Human Research Protections
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A record is any information preserved in a fixed medium, whether on paper, electronically or otherwise.

IRB protocol records include protocol submissions, approved protocol documents (e.g., protocol application, recruitment materials, assessment instruments, and consent forms); all relevant correspondence between the IRB and investigators; and documentation of IRB review (e.g., reviewer checklists, file notes).

Recruitment Plan:

The plan that outlines how individuals will be recruited for the study and how the study will reach the recruitment goal.

Recruitment/Recruitment Materials::

Recruitment is the process by which potential subjects are informed about a study. Recruitment materials, such as fliers, email messages, newspaper ads, and phone calls, must be accurate, non-coercive, and must not emphasize monetary compensation. These materials must be approved by the IRB.

Reliance Agreement:

Also called institutional authorization agreement: A contract that allows one IRB office to rely on another IRB office for protocol review and oversight. The IRB that reviews and approves the research is called the “IRB of Record.” The IRB that does not review the research and relies on another IRB for review and approval of the project is called the “Relying IRB.” Reliance agreements are typically implemented for research with human subjects that is reviewed at the expedited or Full Board level. In rare cases, these may be completed for exemptions.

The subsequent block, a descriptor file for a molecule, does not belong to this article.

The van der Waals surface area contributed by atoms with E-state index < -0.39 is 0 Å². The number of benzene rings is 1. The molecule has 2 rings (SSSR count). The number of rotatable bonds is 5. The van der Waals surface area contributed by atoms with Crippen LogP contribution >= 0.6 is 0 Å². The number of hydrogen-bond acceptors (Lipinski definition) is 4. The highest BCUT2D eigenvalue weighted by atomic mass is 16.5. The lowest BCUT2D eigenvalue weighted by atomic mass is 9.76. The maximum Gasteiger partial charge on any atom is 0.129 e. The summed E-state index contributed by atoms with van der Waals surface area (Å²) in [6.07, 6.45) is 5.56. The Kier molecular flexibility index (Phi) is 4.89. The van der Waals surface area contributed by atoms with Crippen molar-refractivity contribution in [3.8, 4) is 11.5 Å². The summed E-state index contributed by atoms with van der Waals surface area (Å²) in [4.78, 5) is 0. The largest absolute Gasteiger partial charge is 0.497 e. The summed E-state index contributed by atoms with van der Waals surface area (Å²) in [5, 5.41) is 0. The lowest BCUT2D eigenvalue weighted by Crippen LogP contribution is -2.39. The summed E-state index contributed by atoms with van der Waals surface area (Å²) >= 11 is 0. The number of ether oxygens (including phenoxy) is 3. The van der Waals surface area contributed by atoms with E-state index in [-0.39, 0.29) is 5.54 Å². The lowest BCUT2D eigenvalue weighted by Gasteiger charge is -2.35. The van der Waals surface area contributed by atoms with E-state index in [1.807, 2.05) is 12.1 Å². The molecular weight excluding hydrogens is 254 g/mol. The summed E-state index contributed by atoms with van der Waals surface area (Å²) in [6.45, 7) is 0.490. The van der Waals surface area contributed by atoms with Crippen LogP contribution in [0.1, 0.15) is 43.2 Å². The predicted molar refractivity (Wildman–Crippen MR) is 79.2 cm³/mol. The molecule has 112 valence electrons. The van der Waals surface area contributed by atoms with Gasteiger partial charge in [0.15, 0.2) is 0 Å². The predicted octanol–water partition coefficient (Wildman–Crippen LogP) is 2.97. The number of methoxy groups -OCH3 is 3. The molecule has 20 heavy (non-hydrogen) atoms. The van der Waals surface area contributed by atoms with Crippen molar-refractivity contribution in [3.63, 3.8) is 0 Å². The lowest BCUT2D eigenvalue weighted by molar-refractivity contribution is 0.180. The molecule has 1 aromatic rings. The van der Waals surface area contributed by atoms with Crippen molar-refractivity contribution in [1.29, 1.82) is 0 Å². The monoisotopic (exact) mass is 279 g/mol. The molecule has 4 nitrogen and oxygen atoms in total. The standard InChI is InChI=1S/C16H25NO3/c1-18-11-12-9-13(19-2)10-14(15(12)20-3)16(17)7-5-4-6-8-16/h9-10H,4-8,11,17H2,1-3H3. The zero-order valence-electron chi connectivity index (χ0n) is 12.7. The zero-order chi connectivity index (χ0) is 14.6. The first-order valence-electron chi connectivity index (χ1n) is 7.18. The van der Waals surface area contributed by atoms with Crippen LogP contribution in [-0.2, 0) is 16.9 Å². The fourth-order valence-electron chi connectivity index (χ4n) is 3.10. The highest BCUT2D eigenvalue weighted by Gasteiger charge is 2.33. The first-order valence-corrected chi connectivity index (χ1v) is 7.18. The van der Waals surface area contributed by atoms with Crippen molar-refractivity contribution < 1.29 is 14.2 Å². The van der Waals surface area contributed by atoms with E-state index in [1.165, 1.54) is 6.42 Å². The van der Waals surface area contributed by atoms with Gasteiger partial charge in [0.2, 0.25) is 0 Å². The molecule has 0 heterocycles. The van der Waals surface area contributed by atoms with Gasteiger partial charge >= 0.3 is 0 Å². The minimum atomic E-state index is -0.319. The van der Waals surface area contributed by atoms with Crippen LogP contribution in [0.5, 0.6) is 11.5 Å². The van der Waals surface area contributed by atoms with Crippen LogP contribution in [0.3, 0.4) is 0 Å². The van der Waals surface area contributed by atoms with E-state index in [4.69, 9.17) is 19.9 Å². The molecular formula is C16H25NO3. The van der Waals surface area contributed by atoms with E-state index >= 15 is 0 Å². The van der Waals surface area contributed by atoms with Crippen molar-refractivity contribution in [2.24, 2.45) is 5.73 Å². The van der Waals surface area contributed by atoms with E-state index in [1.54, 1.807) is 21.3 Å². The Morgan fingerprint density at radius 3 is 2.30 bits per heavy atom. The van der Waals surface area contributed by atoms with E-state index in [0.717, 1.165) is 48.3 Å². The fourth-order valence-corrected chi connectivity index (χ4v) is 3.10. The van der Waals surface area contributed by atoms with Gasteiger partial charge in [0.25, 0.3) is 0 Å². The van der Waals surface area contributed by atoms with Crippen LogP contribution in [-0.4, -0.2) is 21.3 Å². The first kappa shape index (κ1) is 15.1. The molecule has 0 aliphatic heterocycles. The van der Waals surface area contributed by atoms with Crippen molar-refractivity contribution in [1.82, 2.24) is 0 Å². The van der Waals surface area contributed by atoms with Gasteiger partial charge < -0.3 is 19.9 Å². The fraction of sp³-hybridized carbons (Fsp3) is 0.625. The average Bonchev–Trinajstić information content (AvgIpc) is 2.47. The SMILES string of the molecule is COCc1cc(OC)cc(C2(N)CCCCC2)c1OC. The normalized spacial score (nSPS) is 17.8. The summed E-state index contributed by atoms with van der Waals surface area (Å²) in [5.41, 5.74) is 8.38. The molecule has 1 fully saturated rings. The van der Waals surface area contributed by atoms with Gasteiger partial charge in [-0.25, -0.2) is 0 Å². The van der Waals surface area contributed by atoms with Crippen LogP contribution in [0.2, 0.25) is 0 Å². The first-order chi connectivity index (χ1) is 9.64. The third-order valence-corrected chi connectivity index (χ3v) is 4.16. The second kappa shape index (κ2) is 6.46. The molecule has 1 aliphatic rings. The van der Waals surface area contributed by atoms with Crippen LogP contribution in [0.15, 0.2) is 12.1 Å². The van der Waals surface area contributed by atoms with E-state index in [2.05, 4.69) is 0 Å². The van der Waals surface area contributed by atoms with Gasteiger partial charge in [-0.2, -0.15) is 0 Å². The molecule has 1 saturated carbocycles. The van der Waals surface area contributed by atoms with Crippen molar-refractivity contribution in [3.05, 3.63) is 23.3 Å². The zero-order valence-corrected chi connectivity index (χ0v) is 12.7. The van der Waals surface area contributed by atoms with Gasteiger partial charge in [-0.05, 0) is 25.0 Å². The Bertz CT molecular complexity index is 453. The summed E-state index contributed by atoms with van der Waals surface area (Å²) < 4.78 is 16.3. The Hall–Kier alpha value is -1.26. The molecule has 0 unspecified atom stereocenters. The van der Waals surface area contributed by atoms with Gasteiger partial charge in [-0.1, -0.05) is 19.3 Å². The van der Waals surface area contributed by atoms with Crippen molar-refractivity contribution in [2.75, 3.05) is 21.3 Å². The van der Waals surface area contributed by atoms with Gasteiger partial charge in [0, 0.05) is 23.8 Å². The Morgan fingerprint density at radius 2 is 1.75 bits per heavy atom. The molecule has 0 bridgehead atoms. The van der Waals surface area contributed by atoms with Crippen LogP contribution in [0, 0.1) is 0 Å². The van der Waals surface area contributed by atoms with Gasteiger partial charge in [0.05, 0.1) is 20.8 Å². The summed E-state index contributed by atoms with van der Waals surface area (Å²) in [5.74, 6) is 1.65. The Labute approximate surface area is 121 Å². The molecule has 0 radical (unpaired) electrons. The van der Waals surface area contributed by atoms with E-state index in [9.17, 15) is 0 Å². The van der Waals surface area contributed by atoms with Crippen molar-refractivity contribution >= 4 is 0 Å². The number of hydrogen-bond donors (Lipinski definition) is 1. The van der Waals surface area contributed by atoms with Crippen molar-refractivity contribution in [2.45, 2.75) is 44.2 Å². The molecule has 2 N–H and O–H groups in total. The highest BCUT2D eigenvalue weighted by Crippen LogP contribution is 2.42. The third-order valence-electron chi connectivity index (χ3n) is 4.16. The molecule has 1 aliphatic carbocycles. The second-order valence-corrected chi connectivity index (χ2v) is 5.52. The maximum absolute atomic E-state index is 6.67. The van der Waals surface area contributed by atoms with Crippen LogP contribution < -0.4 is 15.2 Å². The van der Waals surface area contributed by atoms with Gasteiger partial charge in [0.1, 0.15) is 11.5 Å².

Payment for participation in research. (NOTE: It is wise to confine use of the term "compensation" to payment or provision of care for research-related injuries.)


A clinical investigation or a systematic investigation, including research and development, testing and evaluation, designed to develop or contribute to generalizable knowledge.

  • DHHS Definition: A systematic investigation, including research development, testing, and evaluation, designed to develop or contribute to generalizable knowledge [45 CFR 46.102(l)]. The following activities are deemed not to be research:
    1. Scholarly and journalistic activities (e.g., oral history, journalism, biography, literary criticism, legal research, and historical scholarship), including the collection and use of information, that focus directly on the specific individuals about whom the information is collected.